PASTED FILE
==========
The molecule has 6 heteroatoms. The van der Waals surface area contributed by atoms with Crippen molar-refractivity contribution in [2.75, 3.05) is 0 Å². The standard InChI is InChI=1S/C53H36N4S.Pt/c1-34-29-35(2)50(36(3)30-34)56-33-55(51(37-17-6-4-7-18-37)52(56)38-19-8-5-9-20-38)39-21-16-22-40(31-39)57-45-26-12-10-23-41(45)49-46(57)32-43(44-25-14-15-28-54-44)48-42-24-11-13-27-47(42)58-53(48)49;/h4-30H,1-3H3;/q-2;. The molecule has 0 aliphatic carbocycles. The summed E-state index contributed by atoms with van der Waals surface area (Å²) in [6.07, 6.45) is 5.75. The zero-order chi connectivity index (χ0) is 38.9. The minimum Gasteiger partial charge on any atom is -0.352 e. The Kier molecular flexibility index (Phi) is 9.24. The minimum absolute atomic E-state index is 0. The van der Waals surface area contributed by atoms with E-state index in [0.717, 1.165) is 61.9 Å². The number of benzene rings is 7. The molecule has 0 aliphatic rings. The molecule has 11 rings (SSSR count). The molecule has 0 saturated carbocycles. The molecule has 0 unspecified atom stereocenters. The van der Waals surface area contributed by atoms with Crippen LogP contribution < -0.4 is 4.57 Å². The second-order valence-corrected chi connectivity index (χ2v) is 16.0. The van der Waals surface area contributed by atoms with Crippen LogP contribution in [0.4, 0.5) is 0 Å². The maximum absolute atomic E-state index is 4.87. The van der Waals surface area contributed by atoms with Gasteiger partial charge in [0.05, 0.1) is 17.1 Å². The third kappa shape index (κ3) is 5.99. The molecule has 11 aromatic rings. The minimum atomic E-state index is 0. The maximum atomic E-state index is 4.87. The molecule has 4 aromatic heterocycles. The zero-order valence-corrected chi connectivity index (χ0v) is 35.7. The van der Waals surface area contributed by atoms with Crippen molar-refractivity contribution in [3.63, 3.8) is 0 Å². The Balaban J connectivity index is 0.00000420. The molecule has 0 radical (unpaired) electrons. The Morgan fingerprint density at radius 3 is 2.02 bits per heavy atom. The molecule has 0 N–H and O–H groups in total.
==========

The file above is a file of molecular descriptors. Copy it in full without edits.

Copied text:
The molecule has 6 heteroatoms. The van der Waals surface area contributed by atoms with Crippen molar-refractivity contribution in [2.75, 3.05) is 0 Å². The standard InChI is InChI=1S/C53H36N4S.Pt/c1-34-29-35(2)50(36(3)30-34)56-33-55(51(37-17-6-4-7-18-37)52(56)38-19-8-5-9-20-38)39-21-16-22-40(31-39)57-45-26-12-10-23-41(45)49-46(57)32-43(44-25-14-15-28-54-44)48-42-24-11-13-27-47(42)58-53(48)49;/h4-30H,1-3H3;/q-2;. The molecule has 0 aliphatic carbocycles. The summed E-state index contributed by atoms with van der Waals surface area (Å²) in [6.07, 6.45) is 5.75. The zero-order chi connectivity index (χ0) is 38.9. The minimum Gasteiger partial charge on any atom is -0.352 e. The Kier molecular flexibility index (Phi) is 9.24. The minimum absolute atomic E-state index is 0. The van der Waals surface area contributed by atoms with E-state index in [0.717, 1.165) is 61.9 Å². The number of benzene rings is 7. The molecule has 0 aliphatic rings. The molecule has 11 rings (SSSR count). The molecule has 0 saturated carbocycles. The molecule has 0 unspecified atom stereocenters. The van der Waals surface area contributed by atoms with Crippen LogP contribution < -0.4 is 4.57 Å². The second-order valence-corrected chi connectivity index (χ2v) is 16.0. The van der Waals surface area contributed by atoms with Crippen LogP contribution in [0.4, 0.5) is 0 Å². The maximum absolute atomic E-state index is 4.87. The van der Waals surface area contributed by atoms with Gasteiger partial charge in [0.05, 0.1) is 17.1 Å². The third kappa shape index (κ3) is 5.99. The molecule has 11 aromatic rings. The minimum atomic E-state index is 0. The maximum atomic E-state index is 4.87. The molecule has 4 aromatic heterocycles. The zero-order valence-corrected chi connectivity index (χ0v) is 35.7. The van der Waals surface area contributed by atoms with Crippen molar-refractivity contribution in [3.63, 3.8) is 0 Å². The Balaban J connectivity index is 0.00000420. The molecule has 0 radical (unpaired) electrons. The Morgan fingerprint density at radius 3 is 2.02 bits per heavy atom. The molecule has 0 N–H and O–H groups in total.